A key chapter in the rich long legacy of Candido on record – a set that pushes the percussion maestro strongly into the disco generation – with wonderful results that are still massively strong all these many years later! Candido had always been one of the funkiest conga players around – especially as his music moved into the 70s – but here, he really takes off with some sublime disco arrangements – full clubby grooves that are some of the best Salsoul sounds of the time, yet which still leave plenty of room for Candi's congas! The congas participate in the rhythms at every level – and often take on a nice solo spotlight too – and all tracks are nice and long, with killers that include a club remake of "Thousand Finger Man", plus "Dancin & Prancin", "Jingo", and "Rock & Shuffle". CD features a massive amount of bonus tracks – more than on the album – with gems from singles that include "Jingo (original 12" version)", "Thousand Finger Man (12" ext version)", "Jingo (Shep Pettibone mix)", "Thousand Finger Man (single)", "Jingo (single)", and "Jingo (inst)". CD
Fly Away ... CD Acme Gramophone/Lion (UK), 1970. Used ...
Temporarily Out Of Stock
A beautiful blend of folk and psychedelia – carried off with a bit of a Sunshine Pop twist as well! The recording's got a homespun sort of feel – one that's a lot less polished than other efforts like this of the time, in a way that really furthers the charming nature of the tunes. There's clearly elements of bigger, more established acts filtering through the music – but the end result is deeply personal and homespun. John Ferdinando and Peter Howe sing in a harmony-based style on some of the best tracks – more Sunshine than folk, despite the acoustic guitars on the set – and the lovely Lee Menelaus also delivers some great vocals too, further sweetening up the sound! Many tunes have a catchy, jingly-jangly quality – a bit like post-folk work from the west coast of the late 60s – and titles include "Mirabella", "All My Life", "Going Home", "Joy In The Finding", "Get Together", "When I Awoke", and "Lisa". CD features 2 bonus tracks – "Going Home (alt)" and "Though I May Be Dreaming (stereo)" – plus a well-done booklet, filled with plenty of notes! CD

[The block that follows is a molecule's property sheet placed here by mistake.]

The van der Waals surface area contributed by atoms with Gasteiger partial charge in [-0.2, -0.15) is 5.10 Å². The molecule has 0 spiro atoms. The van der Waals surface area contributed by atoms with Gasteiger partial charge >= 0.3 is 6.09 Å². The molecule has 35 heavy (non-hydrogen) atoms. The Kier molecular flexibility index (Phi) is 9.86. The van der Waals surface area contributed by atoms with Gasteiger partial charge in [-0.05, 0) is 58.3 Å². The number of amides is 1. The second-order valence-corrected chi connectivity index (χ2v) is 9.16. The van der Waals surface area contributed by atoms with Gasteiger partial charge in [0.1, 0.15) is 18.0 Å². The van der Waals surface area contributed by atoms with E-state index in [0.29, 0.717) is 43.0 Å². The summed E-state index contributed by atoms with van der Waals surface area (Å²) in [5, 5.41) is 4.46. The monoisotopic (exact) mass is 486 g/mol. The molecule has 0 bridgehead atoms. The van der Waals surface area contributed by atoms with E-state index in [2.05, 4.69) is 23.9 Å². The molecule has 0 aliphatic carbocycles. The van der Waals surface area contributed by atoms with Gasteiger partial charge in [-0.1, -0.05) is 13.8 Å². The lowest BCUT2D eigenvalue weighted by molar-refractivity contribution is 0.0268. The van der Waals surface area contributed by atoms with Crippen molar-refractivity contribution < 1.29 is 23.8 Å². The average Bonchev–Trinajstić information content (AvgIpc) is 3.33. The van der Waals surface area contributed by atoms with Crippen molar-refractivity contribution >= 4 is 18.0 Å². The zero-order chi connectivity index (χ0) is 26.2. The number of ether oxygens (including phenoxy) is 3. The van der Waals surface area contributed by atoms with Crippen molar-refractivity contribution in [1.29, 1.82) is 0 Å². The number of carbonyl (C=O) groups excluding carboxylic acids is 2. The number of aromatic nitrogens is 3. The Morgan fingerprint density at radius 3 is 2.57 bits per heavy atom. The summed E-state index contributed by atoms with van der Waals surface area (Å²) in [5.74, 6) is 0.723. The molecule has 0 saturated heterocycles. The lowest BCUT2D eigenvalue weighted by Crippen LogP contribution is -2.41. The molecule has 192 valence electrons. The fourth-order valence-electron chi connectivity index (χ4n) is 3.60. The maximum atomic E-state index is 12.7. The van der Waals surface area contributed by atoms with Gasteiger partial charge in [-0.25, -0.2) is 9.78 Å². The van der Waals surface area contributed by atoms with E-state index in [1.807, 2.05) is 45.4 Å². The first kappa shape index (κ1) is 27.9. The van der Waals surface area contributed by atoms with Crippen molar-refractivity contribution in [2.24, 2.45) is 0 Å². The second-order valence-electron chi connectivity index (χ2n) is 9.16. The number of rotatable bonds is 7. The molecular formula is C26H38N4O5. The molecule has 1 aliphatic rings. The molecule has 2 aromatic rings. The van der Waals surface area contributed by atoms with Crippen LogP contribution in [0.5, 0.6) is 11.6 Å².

Benny Golson's one of those players who never lets us down – and here, into his 80th year in on the planet, the man's still burning strongly and soulfully! The set's got a very solid, put-together sort of sound – the quality that's always made us seek out Golson albums of any vintage, amazed at the depth of feeling and richness of creativity that Benny can bring to even a simple sort of date. This one's definitely a cut above, though – self-produced by Golson, and featuring a lineup with Eddie Henderson on trumpet and flugelhorn, Steve Davis on trombone, Mike LeDonne on piano, Buster Williams on bass, and Carl Allen on drums – all rock-solid players who help Benny flesh out his sound beautifully here, reaching some nice sensitive points at times, then sliding back into warmly soulful grooves. Al Jarreau guests with vocals on a version of "Whisper Not" – and other titles include "Verdi's Voice", "Uptown Afterburn", "Gypsy Jingle Jangle", "From Dream To Dream", "Grove's Groove", "L'Adieu", and "Love Me In A Special Way". CD